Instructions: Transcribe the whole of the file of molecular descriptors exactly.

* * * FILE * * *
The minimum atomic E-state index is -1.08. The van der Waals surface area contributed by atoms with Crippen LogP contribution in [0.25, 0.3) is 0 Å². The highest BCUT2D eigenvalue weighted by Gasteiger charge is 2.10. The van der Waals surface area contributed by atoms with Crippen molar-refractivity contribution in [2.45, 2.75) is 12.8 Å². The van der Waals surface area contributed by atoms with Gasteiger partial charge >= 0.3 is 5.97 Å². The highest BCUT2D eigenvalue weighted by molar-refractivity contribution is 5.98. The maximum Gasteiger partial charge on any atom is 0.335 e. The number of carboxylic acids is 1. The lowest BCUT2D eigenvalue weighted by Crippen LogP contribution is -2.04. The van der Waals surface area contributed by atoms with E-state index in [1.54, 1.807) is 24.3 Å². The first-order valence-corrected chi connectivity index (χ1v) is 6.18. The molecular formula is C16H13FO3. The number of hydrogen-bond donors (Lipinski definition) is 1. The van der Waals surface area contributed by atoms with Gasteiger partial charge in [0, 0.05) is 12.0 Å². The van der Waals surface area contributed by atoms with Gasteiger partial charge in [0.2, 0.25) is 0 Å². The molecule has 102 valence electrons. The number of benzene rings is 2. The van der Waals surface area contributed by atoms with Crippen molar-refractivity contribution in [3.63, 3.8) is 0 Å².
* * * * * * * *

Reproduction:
The minimum atomic E-state index is -1.08. The van der Waals surface area contributed by atoms with Crippen LogP contribution in [0.25, 0.3) is 0 Å². The highest BCUT2D eigenvalue weighted by Gasteiger charge is 2.10. The van der Waals surface area contributed by atoms with Crippen molar-refractivity contribution in [2.45, 2.75) is 12.8 Å². The van der Waals surface area contributed by atoms with Gasteiger partial charge >= 0.3 is 5.97 Å². The highest BCUT2D eigenvalue weighted by molar-refractivity contribution is 5.98. The maximum Gasteiger partial charge on any atom is 0.335 e. The number of carboxylic acids is 1. The lowest BCUT2D eigenvalue weighted by Crippen LogP contribution is -2.04. The van der Waals surface area contributed by atoms with E-state index in [1.54, 1.807) is 24.3 Å². The first-order valence-corrected chi connectivity index (χ1v) is 6.18. The molecular formula is C16H13FO3. The number of hydrogen-bond donors (Lipinski definition) is 1. The van der Waals surface area contributed by atoms with Gasteiger partial charge in [0, 0.05) is 12.0 Å². The van der Waals surface area contributed by atoms with Gasteiger partial charge in [0.2, 0.25) is 0 Å². The molecule has 102 valence electrons. The number of benzene rings is 2. The van der Waals surface area contributed by atoms with Crippen molar-refractivity contribution in [3.63, 3.8) is 0 Å².